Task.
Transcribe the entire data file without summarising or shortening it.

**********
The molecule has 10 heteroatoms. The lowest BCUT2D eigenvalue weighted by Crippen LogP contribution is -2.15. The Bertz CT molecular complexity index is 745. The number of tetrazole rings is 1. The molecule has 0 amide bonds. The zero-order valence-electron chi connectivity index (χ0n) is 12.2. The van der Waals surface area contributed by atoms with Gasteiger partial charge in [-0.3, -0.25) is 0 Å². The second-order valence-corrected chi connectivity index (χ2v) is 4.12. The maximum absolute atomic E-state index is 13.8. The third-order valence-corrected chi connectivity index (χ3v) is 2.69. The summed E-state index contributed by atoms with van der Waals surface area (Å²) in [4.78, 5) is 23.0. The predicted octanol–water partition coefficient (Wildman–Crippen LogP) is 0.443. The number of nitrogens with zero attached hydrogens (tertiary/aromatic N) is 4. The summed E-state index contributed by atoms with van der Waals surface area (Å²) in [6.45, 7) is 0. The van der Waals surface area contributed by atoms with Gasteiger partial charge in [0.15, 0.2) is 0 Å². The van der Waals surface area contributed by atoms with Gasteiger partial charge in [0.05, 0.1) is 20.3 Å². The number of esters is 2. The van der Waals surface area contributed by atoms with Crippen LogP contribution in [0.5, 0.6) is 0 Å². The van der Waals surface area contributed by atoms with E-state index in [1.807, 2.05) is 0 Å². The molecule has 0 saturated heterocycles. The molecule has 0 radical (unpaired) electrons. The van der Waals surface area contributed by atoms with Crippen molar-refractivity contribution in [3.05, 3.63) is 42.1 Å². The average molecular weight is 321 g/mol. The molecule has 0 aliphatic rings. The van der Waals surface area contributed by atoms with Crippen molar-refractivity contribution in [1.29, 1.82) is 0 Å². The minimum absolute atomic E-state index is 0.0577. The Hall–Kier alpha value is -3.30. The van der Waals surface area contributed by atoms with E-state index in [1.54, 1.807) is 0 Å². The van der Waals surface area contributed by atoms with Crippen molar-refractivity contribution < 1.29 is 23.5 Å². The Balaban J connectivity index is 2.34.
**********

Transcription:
The molecule has 10 heteroatoms. The lowest BCUT2D eigenvalue weighted by Crippen LogP contribution is -2.15. The Bertz CT molecular complexity index is 745. The number of tetrazole rings is 1. The molecule has 0 amide bonds. The zero-order valence-electron chi connectivity index (χ0n) is 12.2. The van der Waals surface area contributed by atoms with Gasteiger partial charge in [-0.3, -0.25) is 0 Å². The second-order valence-corrected chi connectivity index (χ2v) is 4.12. The maximum absolute atomic E-state index is 13.8. The third-order valence-corrected chi connectivity index (χ3v) is 2.69. The summed E-state index contributed by atoms with van der Waals surface area (Å²) in [4.78, 5) is 23.0. The predicted octanol–water partition coefficient (Wildman–Crippen LogP) is 0.443. The number of nitrogens with zero attached hydrogens (tertiary/aromatic N) is 4. The summed E-state index contributed by atoms with van der Waals surface area (Å²) in [6.45, 7) is 0. The van der Waals surface area contributed by atoms with Gasteiger partial charge in [0.15, 0.2) is 0 Å². The van der Waals surface area contributed by atoms with Gasteiger partial charge in [0.05, 0.1) is 20.3 Å². The number of esters is 2. The van der Waals surface area contributed by atoms with Crippen LogP contribution in [0.5, 0.6) is 0 Å². The van der Waals surface area contributed by atoms with E-state index in [1.807, 2.05) is 0 Å². The molecule has 0 saturated heterocycles. The molecule has 0 radical (unpaired) electrons. The van der Waals surface area contributed by atoms with Crippen molar-refractivity contribution in [3.05, 3.63) is 42.1 Å². The average molecular weight is 321 g/mol. The molecule has 0 aliphatic rings. The van der Waals surface area contributed by atoms with Crippen molar-refractivity contribution in [1.29, 1.82) is 0 Å². The minimum absolute atomic E-state index is 0.0577. The Hall–Kier alpha value is -3.30. The van der Waals surface area contributed by atoms with E-state index in [1.54, 1.807) is 0 Å². The van der Waals surface area contributed by atoms with Crippen molar-refractivity contribution < 1.29 is 23.5 Å². The Balaban J connectivity index is 2.34.